Sellers have to disclose known material defects and complete a Seller’s Property Disclosure form when listing property for sale. There can be health risks associated with living in a house where meth was produced or used.
Some telltale signs that a property could be contaminated by meth include discolored walls, strong ammonia-like odors, empty over-the-counter drug packets, and areas of dead vegetation in the yard. Homebuyers have the right to have a house tested for meth during the contractual inspection process whether or not any of these signs are present.
If a buyer tests a property and meth is found, the buyer can terminate the contract, ask the seller to remediate, or agree to buy the property and assume liability for remediation (typically after negotiating a discount on the selling price). Buyers assuming liability must notify the State Department of Health and finish the cleanup within 90 days after closing. Buyers who purchase property without testing it and later discover that sellers knew it was contaminated can sue sellers if sellers knew and did not remediate. Sellers who fail to disclose or remediate are liable for the cleanup costs as well as attorney fees and resulting healthcare costs.
What rights do owners have? Sellers may do a second test, and if it is also positive, they may clean up the property to meet state standards. Sellers who remediate and report to the state will not be liable to buyers, a future owner, renter, or neighbor. Property owners may instead choose to demolish the property.
Sellers must either bring the property up to state standards or give written notice to buyers. Brokers are required to disclose if they know of contamination and should direct their clients to seek professional assistance from an experienced attorney, an experienced and credible Industrial Hygienist (IH) or Certified Industrial Hygienist (CIH), and get information from the local health department or governing body that handles meth.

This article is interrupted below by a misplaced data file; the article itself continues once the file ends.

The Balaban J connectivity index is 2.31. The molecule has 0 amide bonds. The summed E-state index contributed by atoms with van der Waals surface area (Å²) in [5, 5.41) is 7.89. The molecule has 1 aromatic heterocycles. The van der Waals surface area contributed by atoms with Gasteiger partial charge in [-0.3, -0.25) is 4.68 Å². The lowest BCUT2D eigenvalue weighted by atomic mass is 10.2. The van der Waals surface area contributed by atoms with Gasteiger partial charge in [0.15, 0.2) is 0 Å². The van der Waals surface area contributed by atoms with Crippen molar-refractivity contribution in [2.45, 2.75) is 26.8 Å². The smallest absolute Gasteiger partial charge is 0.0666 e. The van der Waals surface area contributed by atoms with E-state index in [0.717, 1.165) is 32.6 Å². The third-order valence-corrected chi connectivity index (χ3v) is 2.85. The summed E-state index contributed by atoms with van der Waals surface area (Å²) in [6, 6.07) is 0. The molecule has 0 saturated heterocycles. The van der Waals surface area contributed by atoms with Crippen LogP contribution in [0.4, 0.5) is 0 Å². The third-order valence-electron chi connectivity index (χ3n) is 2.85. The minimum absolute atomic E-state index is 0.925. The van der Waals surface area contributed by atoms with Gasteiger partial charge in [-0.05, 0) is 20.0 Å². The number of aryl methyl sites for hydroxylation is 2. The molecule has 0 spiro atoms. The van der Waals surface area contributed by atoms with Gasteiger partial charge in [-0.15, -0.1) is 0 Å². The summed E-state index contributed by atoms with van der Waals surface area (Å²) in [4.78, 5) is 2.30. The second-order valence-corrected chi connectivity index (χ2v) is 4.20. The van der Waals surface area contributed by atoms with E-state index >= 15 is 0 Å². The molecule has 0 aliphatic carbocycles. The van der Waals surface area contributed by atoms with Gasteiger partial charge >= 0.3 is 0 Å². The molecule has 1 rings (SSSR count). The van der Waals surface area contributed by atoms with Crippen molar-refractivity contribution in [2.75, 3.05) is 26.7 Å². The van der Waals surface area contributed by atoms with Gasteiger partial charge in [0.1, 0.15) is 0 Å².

There may be public records of meth lab locations, and depending on the county, they may be kept by the police, the health department, or another agency. People can use available resources and testing to avoid the health and financial risks of meth labs.
If buyers or owners decide to test, state law requires that the tester be either a CIH or an IH. Choosing the professional should be done carefully.
This article is only meant to provide a current, brief summary of some issues that arise in real estate transactions regarding meth. Please consult an attorney or other qualified professional experienced in this area for further information, advice, and changes to the law.